The Sea Remembers
Landscape and History
“Where was I supposed to go, out there in the middle of nowhere?”
My frequent trips to the place where I was born, Bad Polzin/ Połczyn Zdrój were prompted by the recollections of my mother. In 1989 shortly after the fall of the Berlin wall she recorded the escape from her homeland in March 1945 as a young mother with her baby. I had decided to retrace these steps. After several journeys the significant obstacles emerge in their geographic, cultural and metaphorical iterations. The foreign language as well as the burden of history brought about tensions that appear to be constitutive: we remain strangers, we get closer.
What is the significance of the place we come from?
This question motivated me to set off in search of first and formative memories. What do images look like that stem from very early impressions, from memories that rise up from deep within, from that place that is at once forming and at the same time giving rise to the well of memories, that were long forgotten? Why do I avoid certain places or look beyond them, while other places call out to me? The snow, the trees and meadows, the horizon, the dilapidated and destroyed houses. The colors, the musty smell of damp wood in the bog. The silence and the background noises; the cold and drafts especially, the whistling of the wind. Images of longing push to the forefront, concealing something incomprehensible, trying to superimpose themselves over a mother’s grief, something the child has always experienced as a void, as a feeling occupied by something unspoken. Could images provide a place to this longing?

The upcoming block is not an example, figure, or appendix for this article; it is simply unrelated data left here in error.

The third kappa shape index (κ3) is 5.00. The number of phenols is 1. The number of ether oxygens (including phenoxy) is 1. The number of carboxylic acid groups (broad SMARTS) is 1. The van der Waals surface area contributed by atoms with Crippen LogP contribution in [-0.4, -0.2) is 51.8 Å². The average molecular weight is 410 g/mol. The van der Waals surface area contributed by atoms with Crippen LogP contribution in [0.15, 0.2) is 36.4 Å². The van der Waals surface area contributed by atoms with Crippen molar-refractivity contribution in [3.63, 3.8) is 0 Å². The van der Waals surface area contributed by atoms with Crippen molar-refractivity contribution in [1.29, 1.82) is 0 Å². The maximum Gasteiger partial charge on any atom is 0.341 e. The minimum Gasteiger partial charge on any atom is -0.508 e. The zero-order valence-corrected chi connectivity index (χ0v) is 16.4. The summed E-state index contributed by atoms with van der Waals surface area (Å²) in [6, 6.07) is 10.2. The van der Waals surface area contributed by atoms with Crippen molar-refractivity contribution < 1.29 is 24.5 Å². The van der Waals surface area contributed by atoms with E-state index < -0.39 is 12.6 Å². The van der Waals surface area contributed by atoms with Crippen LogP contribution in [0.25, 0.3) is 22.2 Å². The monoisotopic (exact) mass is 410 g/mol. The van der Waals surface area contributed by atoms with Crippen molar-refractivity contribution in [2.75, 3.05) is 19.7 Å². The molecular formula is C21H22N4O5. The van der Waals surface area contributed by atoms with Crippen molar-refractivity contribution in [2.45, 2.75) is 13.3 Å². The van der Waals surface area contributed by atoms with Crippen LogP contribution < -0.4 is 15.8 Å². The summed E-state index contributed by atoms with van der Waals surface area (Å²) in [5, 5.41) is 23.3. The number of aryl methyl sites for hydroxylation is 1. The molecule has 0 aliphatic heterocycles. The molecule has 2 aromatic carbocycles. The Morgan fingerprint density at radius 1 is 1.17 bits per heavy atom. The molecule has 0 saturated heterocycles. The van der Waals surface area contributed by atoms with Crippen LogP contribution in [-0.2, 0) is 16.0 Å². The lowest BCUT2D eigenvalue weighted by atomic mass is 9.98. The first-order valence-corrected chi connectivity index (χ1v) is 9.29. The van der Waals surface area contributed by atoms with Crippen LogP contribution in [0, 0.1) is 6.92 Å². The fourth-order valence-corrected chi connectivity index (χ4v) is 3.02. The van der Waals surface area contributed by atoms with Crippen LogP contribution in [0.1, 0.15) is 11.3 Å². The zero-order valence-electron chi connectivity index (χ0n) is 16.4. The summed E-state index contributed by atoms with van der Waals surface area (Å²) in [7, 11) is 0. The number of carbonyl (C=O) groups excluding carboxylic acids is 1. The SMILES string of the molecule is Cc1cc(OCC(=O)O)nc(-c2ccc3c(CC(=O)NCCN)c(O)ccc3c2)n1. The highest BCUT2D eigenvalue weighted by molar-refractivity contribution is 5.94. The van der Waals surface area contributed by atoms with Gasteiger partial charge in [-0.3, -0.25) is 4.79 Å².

Grids and Reflections
With my camera I captured whatever caught my eye. At dawn and dusk the bands of fog rose and sank again. In broad daylight the wide expanse of meadows, the paths leading off into the unknown. The impressions of freedom, standstill and forlornness.
On closer inspection, I recognized something I had initially overlooked: how a sense of violence breaks through, how readily the images take on a menacing look. Suddenly, there were the deep colors of the night, the silhouettes of shadows, the empty window holes, objects of decay in thickets and underbrush…
(Excerpt from the book The Sea Remembers. Landscape and History,
Kehrer Verlag, Heidelberg, June 2014)